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This article was published on March 31, 2020

The night is always darkest before the dawn

The night is always darkest before the dawn

Coronavirus in Context is a weekly newsletter where we bring you facts that matter about the COVID-19 pandemic and the technology trying to stop its spread. You can subscribe here.

Hola quarantine buddies,

In dark, uncertain times I’m often comforted by the words of wise people. No, I’m not talking about scholars and philosophers. I take my solace from my Hollywood heroes. Brandon Lee, as The Crow, famously once said “It can’t rain all the time,” a quote that tends to bubble to my brain when things seem grim.

Here’s another, from Aaron Eckhart as Harvey Dent in The Dark Knight: “The night is always darkest before the dawn.” This one’s relevant to me now because things seem to be getting worse when it comes to this coronavirus pandemic.

We’ve been socially distancing in my neighborhood in Mexico by spreading out on the beach. Unfortunately, the government’s shut the beaches down for at least two weeks.

While I’m here with a toddler who doesn’t understand why he can’t go play in the giant sandbox that’s basically his front yard, those who rely on tourists or coastal fishing to make a living are cut off from their only source of income and unsure how they’ll survive.

It feels like night has come as the pandemic begins to hit home for more and more of us.

The US just surpassed both Spain and China in total cases and the exponential growth of the virus looks troubling, to say the least. Experts predict a worst-case scenario that could last over a year and claim as many as 1.7 million lives in the US alone.

But that’s not the whole story. If we practice social distancing on a global scale for just a few months or less, those same experts say those numbers could plummet. And that means we’re in the middle of two curves. One curve shows the exponential growth of the virus as more countries implement higher rates of testing:

Credit: Worldometers

The above chart, from Worldometers, is a bit worrisome because it shows a sharp uptick in cases as testing becomes more widespread.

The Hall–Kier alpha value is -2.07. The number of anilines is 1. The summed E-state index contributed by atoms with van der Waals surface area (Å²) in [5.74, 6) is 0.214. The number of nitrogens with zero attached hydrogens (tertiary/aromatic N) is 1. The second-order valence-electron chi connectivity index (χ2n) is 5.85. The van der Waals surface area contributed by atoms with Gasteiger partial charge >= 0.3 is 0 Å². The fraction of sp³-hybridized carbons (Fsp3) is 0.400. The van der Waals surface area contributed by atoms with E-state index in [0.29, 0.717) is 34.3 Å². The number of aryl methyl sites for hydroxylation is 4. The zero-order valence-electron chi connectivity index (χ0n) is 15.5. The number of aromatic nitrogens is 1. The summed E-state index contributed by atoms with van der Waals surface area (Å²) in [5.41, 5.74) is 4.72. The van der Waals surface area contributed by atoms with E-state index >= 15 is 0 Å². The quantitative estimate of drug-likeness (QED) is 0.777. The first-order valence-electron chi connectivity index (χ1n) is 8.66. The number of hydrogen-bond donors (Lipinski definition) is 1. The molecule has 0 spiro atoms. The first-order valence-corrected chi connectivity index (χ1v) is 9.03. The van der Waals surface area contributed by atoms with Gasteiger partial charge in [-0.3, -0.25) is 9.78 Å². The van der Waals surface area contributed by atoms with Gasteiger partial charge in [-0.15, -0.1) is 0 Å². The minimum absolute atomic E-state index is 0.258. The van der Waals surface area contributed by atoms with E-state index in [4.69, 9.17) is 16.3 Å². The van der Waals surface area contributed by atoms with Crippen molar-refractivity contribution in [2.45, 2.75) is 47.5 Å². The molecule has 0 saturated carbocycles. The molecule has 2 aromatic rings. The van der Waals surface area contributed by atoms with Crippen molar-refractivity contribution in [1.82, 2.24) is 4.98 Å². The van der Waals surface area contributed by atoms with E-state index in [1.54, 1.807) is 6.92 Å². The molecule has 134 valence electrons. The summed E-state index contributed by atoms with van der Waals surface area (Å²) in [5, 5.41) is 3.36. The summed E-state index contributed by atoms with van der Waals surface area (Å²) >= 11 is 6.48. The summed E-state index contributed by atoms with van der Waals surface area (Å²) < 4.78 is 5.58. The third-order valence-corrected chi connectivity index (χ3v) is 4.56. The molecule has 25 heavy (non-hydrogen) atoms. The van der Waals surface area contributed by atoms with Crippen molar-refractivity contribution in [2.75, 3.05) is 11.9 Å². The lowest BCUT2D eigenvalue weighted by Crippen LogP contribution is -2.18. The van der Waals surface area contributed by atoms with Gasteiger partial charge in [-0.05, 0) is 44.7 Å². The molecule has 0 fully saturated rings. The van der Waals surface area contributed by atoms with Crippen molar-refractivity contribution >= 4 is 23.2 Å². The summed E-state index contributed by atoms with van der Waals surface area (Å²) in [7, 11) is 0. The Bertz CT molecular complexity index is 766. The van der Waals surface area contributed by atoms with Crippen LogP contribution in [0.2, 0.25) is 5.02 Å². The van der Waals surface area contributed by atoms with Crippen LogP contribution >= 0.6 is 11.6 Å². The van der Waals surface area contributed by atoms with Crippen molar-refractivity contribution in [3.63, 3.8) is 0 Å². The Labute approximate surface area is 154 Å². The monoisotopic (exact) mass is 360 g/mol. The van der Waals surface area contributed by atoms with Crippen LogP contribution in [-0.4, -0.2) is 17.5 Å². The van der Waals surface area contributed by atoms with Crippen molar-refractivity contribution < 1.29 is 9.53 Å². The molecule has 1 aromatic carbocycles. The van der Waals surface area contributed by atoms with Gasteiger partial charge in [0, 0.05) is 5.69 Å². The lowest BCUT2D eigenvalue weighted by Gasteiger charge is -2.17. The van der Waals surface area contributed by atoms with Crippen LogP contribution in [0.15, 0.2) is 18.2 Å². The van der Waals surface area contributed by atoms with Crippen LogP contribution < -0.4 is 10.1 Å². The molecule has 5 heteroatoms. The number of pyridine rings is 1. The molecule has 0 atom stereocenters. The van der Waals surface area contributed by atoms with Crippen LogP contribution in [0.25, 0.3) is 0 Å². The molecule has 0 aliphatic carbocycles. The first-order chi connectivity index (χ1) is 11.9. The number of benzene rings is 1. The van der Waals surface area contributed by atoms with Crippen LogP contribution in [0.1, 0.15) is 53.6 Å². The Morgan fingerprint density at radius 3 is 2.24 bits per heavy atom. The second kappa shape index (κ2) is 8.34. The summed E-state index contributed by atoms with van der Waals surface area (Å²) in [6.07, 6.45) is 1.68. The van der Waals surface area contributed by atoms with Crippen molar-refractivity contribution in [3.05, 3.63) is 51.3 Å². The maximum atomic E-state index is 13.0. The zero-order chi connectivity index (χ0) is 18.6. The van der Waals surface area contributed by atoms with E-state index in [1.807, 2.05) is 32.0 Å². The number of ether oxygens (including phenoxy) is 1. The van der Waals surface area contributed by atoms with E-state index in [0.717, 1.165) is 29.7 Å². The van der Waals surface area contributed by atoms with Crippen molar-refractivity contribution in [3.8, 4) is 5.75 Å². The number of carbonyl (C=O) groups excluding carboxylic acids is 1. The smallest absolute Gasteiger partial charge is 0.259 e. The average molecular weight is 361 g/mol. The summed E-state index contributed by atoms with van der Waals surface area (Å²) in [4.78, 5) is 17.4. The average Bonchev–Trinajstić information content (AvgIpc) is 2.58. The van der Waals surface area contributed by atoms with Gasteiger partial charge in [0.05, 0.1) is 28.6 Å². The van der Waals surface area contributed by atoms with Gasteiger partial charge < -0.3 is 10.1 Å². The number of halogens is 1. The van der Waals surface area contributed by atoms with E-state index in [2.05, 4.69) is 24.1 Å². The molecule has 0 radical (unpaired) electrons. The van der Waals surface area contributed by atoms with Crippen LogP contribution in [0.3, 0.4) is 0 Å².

But here’s the second curve (H/t: Live Science), which shows what happens if we practice social distancing and give the disease time to run its course while researchers develop a cure and/or treatment:

Credit: Live Science

Right now things probably seem dark to everyone. Many of you are worried about your loved ones, others are afraid for themselves. Most of us are scared because we don’t know how this is going to affect our ability to pay our bills and feed our families once the quarantine ends. But the dawn will come, as long as we realize we’re all in this together.

And most importantly we just need to stay the course. We’re isolated from one another so that when we do finally win this fight there’ll be more of us left to celebrate.

So wash your hands, stay inside as long as it takes, and pay attention to the scientists and experts. They want this to end just as much as you and I, and they know what it’s going to take to make that happen.

By the numbers

Last week we looked at how long the swine flu and SARS outbreaks lasted versus how long experts predict the COVID-19 pandemic will last.

This week we’re going to take a look at how many people died in the worst pandemic on record, the “Spanish Flu,” and compare that to the current pandemic.

The “Spanish Flu” lasted for nearly 3 years from January 1918 through December 1920.